Bjorn Kjos, the Scandinavian carrier’s chief executive officer, previously rejected two offers from London-based IAG as undervaluing the business. The BA owner responded by saying it wouldn’t engage in a bidding war, though CEO Willie Walsh hinted that he was still interested at an investor day in November, fueling speculation about a sweetened approach. IAG’s decision to walk away will spur concerns about Norwegian’s ability to weather a cash crunch after the Fornebu-based company announced last week that it would close some bases and routes as overcapacity squeezes fares across the industry.
British police on Sunday released without charge two people arrested in an inquiry into the illegal use of drones at London's Gatwick Airport that crippled operations for three days last week. "Both people have fully co-operated with our inquiries, and I am satisfied that they are no longer suspects in the drone incidents at Gatwick," Detective Chief Superintendent Jason Tingley said on Sunday. A damaged drone had been recovered a close to the perimeter of the airport, he said, and it was being forensically examined, for example for clues about whether it was controlled remotely from afar or by somebody in the vicinity.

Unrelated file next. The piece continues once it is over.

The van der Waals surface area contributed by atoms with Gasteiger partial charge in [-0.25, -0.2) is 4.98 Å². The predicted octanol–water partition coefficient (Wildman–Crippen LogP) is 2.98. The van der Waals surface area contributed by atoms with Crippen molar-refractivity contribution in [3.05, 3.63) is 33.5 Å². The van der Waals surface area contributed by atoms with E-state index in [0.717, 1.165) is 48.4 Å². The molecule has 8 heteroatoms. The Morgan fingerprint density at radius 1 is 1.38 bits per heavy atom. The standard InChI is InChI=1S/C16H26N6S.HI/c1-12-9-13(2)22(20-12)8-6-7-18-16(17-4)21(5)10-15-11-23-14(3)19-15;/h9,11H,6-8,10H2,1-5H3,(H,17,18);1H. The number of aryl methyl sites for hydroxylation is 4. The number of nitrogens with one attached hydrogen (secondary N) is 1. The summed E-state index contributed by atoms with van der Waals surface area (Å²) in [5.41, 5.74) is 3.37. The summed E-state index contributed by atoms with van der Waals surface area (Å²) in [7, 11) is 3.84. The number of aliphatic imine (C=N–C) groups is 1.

Police have arrested a man and a woman after rogue drone operators crippled London's Gatwick Airport for three days by repeatedly flying onto the airfield, sparking a major security response. Unmanned aerial vehicles have become a growing menace at airports across the world.